June is supposed to be anticipated with excitement, isn’t it, what with being the gateway to summer —“bustin’ out all over,” as Nettie croons repeatedly in the musical Carousel?
My anticipation, however, has always been accompanied by a certain sense of dread. Metaphorically speaking, June has always been the start of Xanax Season for me.
Dread of what? Well, there are the festering childhood traumas that, as Orson Welles made quite clear in Citizen Kane, can be very difficult to entirely outgrow. My list of Welles-ian Rosebuds includes the beginning of baseball season (I throw like a girl), the beginning of bug season (I’m kind of entomo-phobic), the beginning of Outdoor Living (I used to be allergic to green grass). . .you get the picture. In general, Nature has never been a close friend. At home in the mid- ’50’s, we were among the first to have air conditioning, and, in truth, I have never seen the point in opening a window since.
All of the above childhood fears and phobias have mercifully diminished or disappeared with age. (Well, I still throw like a girl but am now rarely in a situation where that would come up, so it’s less and less a carry-forward dread.) The dread that leads the pack of June Dreads for me, as an adult, is the inevitable confrontation with leisure. June is the month when “leisure” is supposed to kick in, and that is an activity I am neither trained in nor good at.
It goes like this:
After half a year of Nature’s Bounty lying dormant, imagining that perhaps I won’t remember what comes next or that I am unfamiliar with what deciduous means, Mother N. sadistically busts a gut pulling out all the stops. In the blink of an eye, non-human life rears its ugly head, and things I had imagined were dead or, better yet, extinct, are suddenly shooting up, sprouting, crawling, creeping, dangling, and in general, as Nettie says, bustin’ out. And what do we do? Those who can—and there are many—exit the sanity of a sanitized, impermeable, climate-controlled interior and head for such places as beaches, gardens, greener pastures, and the company of people who, in these settings, are at leisure. In other words not working.
Here lies the rub. How can one not be working?
I’ve never been comfortable with that.
The first time my monthly column, "PS" (called so because it is effectively the last page of Interior Design magazine) appeared was in the November 2014 issue. Having the column appear in every monthly issue since (it's been over 2 1/2 years now), and written around 25,000 words,I love this platform (soap box) more than singing in the shower. (Thank you, Cindy??). #interiordesignmag
Franklin and I tried it once. We bought a “weekend” house in Orient Point—a cliffhanger built 4 inches from the drop to our private beach on Long Island Sound. For me, this shack from the ’50’s might as well have been part of the Bates Motel chain, giving me more anxiety than the specter of a customer from our gallery, Moss, sending in his non-English-speaking chauffeur to make a large, unauthorized return of special-order merchandise. Without going into it, the gist was that I couldn’t turn it off and on again that quickly, in the course of a weekend. Like many people I have known, I never stop working. And like many people I know, working never registers to me as “work.”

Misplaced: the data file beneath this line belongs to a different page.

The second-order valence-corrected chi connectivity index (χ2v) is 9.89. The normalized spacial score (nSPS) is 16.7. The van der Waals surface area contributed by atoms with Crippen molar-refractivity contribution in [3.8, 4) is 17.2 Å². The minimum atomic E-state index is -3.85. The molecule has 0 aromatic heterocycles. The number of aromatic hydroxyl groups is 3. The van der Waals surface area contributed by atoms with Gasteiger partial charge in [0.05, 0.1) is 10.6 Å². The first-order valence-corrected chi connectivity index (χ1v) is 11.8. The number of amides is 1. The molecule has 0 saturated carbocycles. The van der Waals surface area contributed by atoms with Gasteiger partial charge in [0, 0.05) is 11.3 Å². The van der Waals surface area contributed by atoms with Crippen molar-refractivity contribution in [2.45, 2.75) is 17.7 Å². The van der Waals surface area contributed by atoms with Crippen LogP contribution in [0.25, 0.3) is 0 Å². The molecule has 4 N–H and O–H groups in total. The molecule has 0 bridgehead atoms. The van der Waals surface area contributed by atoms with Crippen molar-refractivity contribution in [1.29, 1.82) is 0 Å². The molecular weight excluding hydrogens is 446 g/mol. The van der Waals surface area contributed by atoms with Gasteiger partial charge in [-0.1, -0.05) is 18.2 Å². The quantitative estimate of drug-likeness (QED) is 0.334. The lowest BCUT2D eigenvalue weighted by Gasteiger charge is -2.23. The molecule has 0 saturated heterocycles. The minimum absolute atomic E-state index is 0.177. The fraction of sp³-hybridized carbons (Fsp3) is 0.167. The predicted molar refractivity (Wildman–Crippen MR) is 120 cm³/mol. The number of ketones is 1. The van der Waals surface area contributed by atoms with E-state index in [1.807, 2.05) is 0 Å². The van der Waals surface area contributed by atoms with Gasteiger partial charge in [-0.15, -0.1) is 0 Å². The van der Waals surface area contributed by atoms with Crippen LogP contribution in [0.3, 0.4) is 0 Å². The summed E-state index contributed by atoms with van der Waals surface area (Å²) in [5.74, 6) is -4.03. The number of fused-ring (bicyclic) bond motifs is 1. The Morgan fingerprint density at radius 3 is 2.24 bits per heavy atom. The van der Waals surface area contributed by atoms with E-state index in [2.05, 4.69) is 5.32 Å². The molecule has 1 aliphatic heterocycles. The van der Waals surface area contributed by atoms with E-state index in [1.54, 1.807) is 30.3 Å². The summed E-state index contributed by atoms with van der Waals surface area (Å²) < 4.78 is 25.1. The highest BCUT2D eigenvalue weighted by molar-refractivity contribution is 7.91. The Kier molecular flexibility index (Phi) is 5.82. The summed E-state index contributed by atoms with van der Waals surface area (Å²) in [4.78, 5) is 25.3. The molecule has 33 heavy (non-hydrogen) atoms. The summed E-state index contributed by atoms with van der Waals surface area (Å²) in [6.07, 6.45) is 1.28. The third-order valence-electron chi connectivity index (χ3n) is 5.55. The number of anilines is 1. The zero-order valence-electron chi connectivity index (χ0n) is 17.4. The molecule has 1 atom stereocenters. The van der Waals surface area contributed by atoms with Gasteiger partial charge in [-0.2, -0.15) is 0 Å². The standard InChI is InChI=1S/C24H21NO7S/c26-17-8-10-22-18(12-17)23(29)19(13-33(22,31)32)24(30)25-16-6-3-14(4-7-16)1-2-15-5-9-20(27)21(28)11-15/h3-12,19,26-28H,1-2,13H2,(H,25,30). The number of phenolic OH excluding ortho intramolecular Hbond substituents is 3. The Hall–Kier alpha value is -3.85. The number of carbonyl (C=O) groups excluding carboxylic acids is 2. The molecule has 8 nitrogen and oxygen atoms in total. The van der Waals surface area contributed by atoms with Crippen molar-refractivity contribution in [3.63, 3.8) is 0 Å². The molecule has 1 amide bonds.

So even though I have a good excuse, I admit I don’t relax well. Never could. After months of functioning primarily as a human receptacle for the deposit of new ideas, new proposals, new visual language, my dance-card having been filled by a circuit of fairs—Cologne, Frankfurt, Milan, Paris, London, etc.—and then sifting through tons of paper brochures and digitized catalogs, the pace and stimulation far exceeding that produced by any street-sold Upper from the ’60’s, suddenly I’m supposed to be able to slowly down a Diet Coke on ice and sift through, what, sand?
That moment in the annual work calendar when suddenly you have time to catch up and get reacquainted with yourself, your loved ones, your friends, in spite of it being a cyclical occurrence and therefore something that you could/should have anticipated, paced yourself for, approached excitedly, nonetheless, inexplicably, arrives as unexpectedly as Hamlet’s father’s ghost. As the cacophony of Career receeds, a sudden quiet, a stillness confronts my still-racing heart. What do I do, now, that doesn’t qualify as work? How do I spend my “free” time?
You might say, “This should be the worst thing that ever happens to you, not knowing how to take advantage of leisure, not knowing how to explore and expand your experiences outside of work.”
True, but the question remains, as does the dread, when June rolls around, and we all feel the urge to shout, “Stop the world—I want to get off.” What do we do when we “get off” the world?
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